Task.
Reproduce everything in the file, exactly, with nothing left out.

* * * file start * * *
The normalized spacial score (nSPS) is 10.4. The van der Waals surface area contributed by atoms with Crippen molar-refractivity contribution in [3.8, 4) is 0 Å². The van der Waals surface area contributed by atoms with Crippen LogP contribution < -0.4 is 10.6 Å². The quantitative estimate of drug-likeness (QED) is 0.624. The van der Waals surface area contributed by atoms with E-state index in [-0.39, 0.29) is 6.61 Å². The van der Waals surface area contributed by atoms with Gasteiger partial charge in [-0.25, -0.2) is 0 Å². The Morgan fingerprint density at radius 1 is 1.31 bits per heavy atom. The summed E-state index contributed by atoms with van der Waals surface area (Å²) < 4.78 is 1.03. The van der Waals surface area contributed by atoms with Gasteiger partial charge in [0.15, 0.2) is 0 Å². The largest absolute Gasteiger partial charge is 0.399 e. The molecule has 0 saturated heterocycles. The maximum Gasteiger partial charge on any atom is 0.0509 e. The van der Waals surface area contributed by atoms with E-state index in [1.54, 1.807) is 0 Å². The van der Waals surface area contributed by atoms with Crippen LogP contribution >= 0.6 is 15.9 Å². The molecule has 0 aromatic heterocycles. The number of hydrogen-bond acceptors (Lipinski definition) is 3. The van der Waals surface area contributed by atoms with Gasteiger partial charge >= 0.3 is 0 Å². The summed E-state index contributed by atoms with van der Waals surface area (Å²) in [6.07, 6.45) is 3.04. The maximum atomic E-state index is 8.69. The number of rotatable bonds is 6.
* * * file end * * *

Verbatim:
The normalized spacial score (nSPS) is 10.4. The van der Waals surface area contributed by atoms with Crippen molar-refractivity contribution in [3.8, 4) is 0 Å². The van der Waals surface area contributed by atoms with Crippen LogP contribution < -0.4 is 10.6 Å². The quantitative estimate of drug-likeness (QED) is 0.624. The van der Waals surface area contributed by atoms with E-state index in [-0.39, 0.29) is 6.61 Å². The van der Waals surface area contributed by atoms with Gasteiger partial charge in [-0.25, -0.2) is 0 Å². The Morgan fingerprint density at radius 1 is 1.31 bits per heavy atom. The summed E-state index contributed by atoms with van der Waals surface area (Å²) < 4.78 is 1.03. The van der Waals surface area contributed by atoms with Gasteiger partial charge in [0.15, 0.2) is 0 Å². The largest absolute Gasteiger partial charge is 0.399 e. The molecule has 0 saturated heterocycles. The maximum Gasteiger partial charge on any atom is 0.0509 e. The van der Waals surface area contributed by atoms with E-state index in [1.54, 1.807) is 0 Å². The van der Waals surface area contributed by atoms with Crippen LogP contribution >= 0.6 is 15.9 Å². The molecule has 0 aromatic heterocycles. The number of hydrogen-bond acceptors (Lipinski definition) is 3. The van der Waals surface area contributed by atoms with Gasteiger partial charge >= 0.3 is 0 Å². The summed E-state index contributed by atoms with van der Waals surface area (Å²) in [6.07, 6.45) is 3.04. The maximum atomic E-state index is 8.69. The number of rotatable bonds is 6.